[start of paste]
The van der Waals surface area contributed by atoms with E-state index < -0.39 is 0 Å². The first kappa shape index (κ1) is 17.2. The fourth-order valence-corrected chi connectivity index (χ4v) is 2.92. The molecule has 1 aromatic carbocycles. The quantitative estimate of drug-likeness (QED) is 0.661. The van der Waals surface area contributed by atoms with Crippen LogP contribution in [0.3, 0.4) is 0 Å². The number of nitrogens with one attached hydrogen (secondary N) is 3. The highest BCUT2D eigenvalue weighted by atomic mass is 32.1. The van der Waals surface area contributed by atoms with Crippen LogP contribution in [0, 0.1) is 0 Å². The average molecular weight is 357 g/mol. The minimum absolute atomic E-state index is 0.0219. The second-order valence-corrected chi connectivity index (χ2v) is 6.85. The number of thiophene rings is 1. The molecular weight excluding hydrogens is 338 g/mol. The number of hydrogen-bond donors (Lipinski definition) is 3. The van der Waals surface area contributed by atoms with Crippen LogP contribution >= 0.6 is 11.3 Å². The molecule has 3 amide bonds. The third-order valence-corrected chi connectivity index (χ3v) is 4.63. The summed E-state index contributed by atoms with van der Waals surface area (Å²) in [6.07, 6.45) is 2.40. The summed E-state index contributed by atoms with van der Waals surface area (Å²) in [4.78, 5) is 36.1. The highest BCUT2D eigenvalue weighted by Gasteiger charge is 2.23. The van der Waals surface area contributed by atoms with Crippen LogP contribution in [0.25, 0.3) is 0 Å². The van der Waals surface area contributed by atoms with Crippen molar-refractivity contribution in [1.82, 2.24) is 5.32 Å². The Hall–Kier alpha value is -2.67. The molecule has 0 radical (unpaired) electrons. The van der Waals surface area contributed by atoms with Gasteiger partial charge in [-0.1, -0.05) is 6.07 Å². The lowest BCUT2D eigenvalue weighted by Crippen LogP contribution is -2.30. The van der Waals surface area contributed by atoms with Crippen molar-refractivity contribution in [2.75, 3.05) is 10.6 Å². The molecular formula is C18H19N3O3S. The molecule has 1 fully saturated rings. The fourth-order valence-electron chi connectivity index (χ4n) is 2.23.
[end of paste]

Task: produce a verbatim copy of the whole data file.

The van der Waals surface area contributed by atoms with E-state index < -0.39 is 0 Å². The first kappa shape index (κ1) is 17.2. The fourth-order valence-corrected chi connectivity index (χ4v) is 2.92. The molecule has 1 aromatic carbocycles. The quantitative estimate of drug-likeness (QED) is 0.661. The van der Waals surface area contributed by atoms with Crippen LogP contribution in [0.3, 0.4) is 0 Å². The number of nitrogens with one attached hydrogen (secondary N) is 3. The highest BCUT2D eigenvalue weighted by atomic mass is 32.1. The van der Waals surface area contributed by atoms with Crippen LogP contribution in [0, 0.1) is 0 Å². The average molecular weight is 357 g/mol. The minimum absolute atomic E-state index is 0.0219. The second-order valence-corrected chi connectivity index (χ2v) is 6.85. The number of thiophene rings is 1. The molecular weight excluding hydrogens is 338 g/mol. The number of hydrogen-bond donors (Lipinski definition) is 3. The van der Waals surface area contributed by atoms with Crippen LogP contribution >= 0.6 is 11.3 Å². The molecule has 3 amide bonds. The third-order valence-corrected chi connectivity index (χ3v) is 4.63. The summed E-state index contributed by atoms with van der Waals surface area (Å²) in [6.07, 6.45) is 2.40. The summed E-state index contributed by atoms with van der Waals surface area (Å²) in [4.78, 5) is 36.1. The highest BCUT2D eigenvalue weighted by Gasteiger charge is 2.23. The van der Waals surface area contributed by atoms with Crippen LogP contribution in [0.25, 0.3) is 0 Å². The van der Waals surface area contributed by atoms with Crippen molar-refractivity contribution in [1.82, 2.24) is 5.32 Å². The Hall–Kier alpha value is -2.67. The molecule has 0 radical (unpaired) electrons. The van der Waals surface area contributed by atoms with Gasteiger partial charge in [-0.1, -0.05) is 6.07 Å². The lowest BCUT2D eigenvalue weighted by Crippen LogP contribution is -2.30. The van der Waals surface area contributed by atoms with Crippen molar-refractivity contribution in [2.75, 3.05) is 10.6 Å². The molecular formula is C18H19N3O3S. The molecule has 1 fully saturated rings. The fourth-order valence-electron chi connectivity index (χ4n) is 2.23.